MORE THAN A MONTH
Kehinde Wiley's Easter Realness #2 (2004, oil on canvas) on the Main Library's third floor.
More Than a Month is the library's yearlong health, wellness, and black aesthetics-focused exploration of the African diaspora and its imprint on the contemporary black experience across cultures and continents.
Saturday, March 19, 2–3 pm, Main Library. Discuss Dr. Damon Tweedy’s passionate and profound memoir of his experience grappling with race, bias, and the unique health problems of black Americans.
"The Art of Architecture: Africa’s 21st Century Black Diaspora Architects"
Sunday, March 20, 2–4 pm, Main Library. Carolyn Armenta Davis explores the different cultures, economics, politics, and geography informing the designs of AfricanAmerican, Afro-Latino, Afri-European, and African architects, and the lives of the 1.3 billion black people across the trans-Atlantic African Diaspora.
Natural Hair Meet-Up
Saturday, April 2, 2–4 pm, Main Library. A look at the history of natural hair care
and the growing global Natural Hair Movement with a snapshot of contemporary natural hair maintenance and international style trends. Register now.
Something the Lord Made
Sunday, April 3, 2–4:30 pm, Main Library. See and discuss this film about black cardiac pioneer Vivien Thomas (played by Mos Def), who defied racial restrictions starting in the 1930s to become a foremost infant heart specialist. (2004, 117 min.)
National Minority Health Month
Friday, April 15, 11 am–1 pm, Main Library Community Space. The CDC marks National Minority Health Month in April by raising awareness about the health disparities that continue to affect minority populations. Come to this info session and learn more about community initiatives in your neighborhood, including REACH (Racial and Ethnic Approaches to Community Health).
Zumba With BFit Fitness
Saturdays, April 23 & 30, 11 am–12 pm, Main Library Veterans Room. Get moving with this heart-healthy and fun workout led by instructors from BFit Fitness Center in Oak Park. Zumba is a Latin-inspired cardio-dance workout that uses music and choreographed steps to create a fitness party atmosphere using African beats. Register now.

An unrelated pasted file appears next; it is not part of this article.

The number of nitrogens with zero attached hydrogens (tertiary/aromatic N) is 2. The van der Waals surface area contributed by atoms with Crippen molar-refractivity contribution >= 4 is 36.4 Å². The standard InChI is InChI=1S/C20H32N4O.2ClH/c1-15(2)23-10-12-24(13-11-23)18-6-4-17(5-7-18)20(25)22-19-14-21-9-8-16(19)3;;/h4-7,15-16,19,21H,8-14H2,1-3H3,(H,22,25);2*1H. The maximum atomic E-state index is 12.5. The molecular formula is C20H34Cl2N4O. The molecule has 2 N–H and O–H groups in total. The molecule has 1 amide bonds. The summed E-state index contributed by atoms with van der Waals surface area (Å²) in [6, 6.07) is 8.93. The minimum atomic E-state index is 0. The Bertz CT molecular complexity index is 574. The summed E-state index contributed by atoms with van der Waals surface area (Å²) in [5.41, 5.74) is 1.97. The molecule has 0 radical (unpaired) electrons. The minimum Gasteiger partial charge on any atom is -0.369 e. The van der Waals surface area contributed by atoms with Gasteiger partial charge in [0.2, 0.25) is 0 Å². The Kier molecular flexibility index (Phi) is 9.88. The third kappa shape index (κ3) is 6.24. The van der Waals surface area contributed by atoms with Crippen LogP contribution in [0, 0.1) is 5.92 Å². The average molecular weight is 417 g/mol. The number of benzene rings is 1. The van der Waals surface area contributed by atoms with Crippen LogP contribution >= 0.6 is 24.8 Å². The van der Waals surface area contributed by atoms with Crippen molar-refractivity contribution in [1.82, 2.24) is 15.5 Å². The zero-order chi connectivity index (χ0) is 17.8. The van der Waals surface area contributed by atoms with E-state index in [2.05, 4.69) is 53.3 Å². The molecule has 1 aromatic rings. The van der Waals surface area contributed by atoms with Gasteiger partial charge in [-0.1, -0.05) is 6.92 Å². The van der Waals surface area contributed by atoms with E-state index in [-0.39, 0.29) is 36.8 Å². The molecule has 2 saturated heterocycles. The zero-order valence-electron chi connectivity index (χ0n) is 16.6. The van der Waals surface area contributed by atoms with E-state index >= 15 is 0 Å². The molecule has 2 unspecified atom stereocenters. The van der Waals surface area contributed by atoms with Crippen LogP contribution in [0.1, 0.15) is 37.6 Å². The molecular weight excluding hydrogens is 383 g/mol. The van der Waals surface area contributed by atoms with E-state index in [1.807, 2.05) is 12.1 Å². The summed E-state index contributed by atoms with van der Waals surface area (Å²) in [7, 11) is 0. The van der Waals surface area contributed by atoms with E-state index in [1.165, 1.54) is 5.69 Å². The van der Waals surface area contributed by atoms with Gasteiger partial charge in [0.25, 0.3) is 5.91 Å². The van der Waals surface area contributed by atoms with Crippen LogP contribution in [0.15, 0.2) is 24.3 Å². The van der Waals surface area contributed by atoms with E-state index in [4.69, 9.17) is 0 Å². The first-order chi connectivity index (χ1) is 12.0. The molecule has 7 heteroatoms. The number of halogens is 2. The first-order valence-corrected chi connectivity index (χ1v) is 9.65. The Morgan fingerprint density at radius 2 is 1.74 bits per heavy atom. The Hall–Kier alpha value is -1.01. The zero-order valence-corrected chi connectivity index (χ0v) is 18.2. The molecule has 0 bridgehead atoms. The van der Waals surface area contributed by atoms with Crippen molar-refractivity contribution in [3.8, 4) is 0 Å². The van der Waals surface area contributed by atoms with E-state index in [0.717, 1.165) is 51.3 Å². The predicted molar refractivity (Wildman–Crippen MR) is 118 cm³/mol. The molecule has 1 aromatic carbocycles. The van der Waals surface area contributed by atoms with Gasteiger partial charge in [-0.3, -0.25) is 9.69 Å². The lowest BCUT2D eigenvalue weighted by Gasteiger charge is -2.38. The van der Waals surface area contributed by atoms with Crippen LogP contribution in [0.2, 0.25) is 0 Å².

Book Discussion: The Immortal Life of Henrietta Lacks
Saturday, May 21, 2–3 pm, Main Library. Discuss Rebecca Skloot's book about an ordinary woman's extraordinary legacy and how medical science can sometimes exploit society’s most vulnerable people. More: oppl.org/news Susan at firstname.lastname@example.org
MORE THAN A MONTH
Book Discussion: Black Man in a White Coat
17 Some events require registration. Call 708.383.8200 or visit oppl.org/calendar.
LEARN & CONNECT NEW! Wednesday Writers’ Word Fest Wednesdays, March 2, April 6 & May 4, 10 am–1 pm, Main Library. A group for adult and teen fiction writers of all types and genres. Bring your lunch, your words to share, and your words yet to be written. To introduce yourself to the group, bring a bit of flash fiction you are proud of (1,000 words or less).
How Much Are Your Old Coins and Gold Jewelry Worth?
NEW! Ongoing Groups NEW LOCATION! Zeitgeist: Passionate About Pop Culture
Second Wednesdays, 7:30–8:30 pm, Off-site: Beer Shop, 1026 North Blvd., Oak Park. Join us to connect over popular movies, music and podcasts, and books. No advance reading or watching is required. Just show up and dive in! March 9: Passionate About Downton Abbey April 13: Passionate About Outlander May 11: Passionate About Anime
NEW! No-Shush Salon
Thursdays, 6:30-8:30 pm, Maze Branch. A monthly open mic for all creative types who want to share their works in progress or newly finished endeavors in one of our 10-minute time slots. Every month features a new theme or guest. March 31: Theme: The Wisdom of the Fools April 28: Featured performer: Bellydancer Paula Ngo May 26: Featured reader: Jude W. Mire
Ongoing Groups, Clubs, and Meet-Ups Oak Park Photography Club
French Conversation Hour
Adult Improv Workshop
Yarns & Yarn
Open Board-Game Play
LEARN & CONNECT
Second and Fourth Mondays, 7–9 pm, Main Library
Tuesdays, April 5 & May 3, 7–8:30 pm, Maze Branch
First and Third Wednesdays, 6:30–9 pm, Main Library
Wednesdays, March 30, April 27 & May 25, 7–8 pm, Maze Branch
Second and Fourth Thursdays, 2–4 pm, Dole Branch
Tuesday, March 8, 7–9 pm, Main Library. Learn about the value of old coins and gold jewelry and have yours appraised (not including precious stones) for free. No buying or selling at the program.
Second Annual Summer Camp Expo
Saturday, March 19, 2–4:30 pm, Main Library Veterans Room. See page 8 for more information.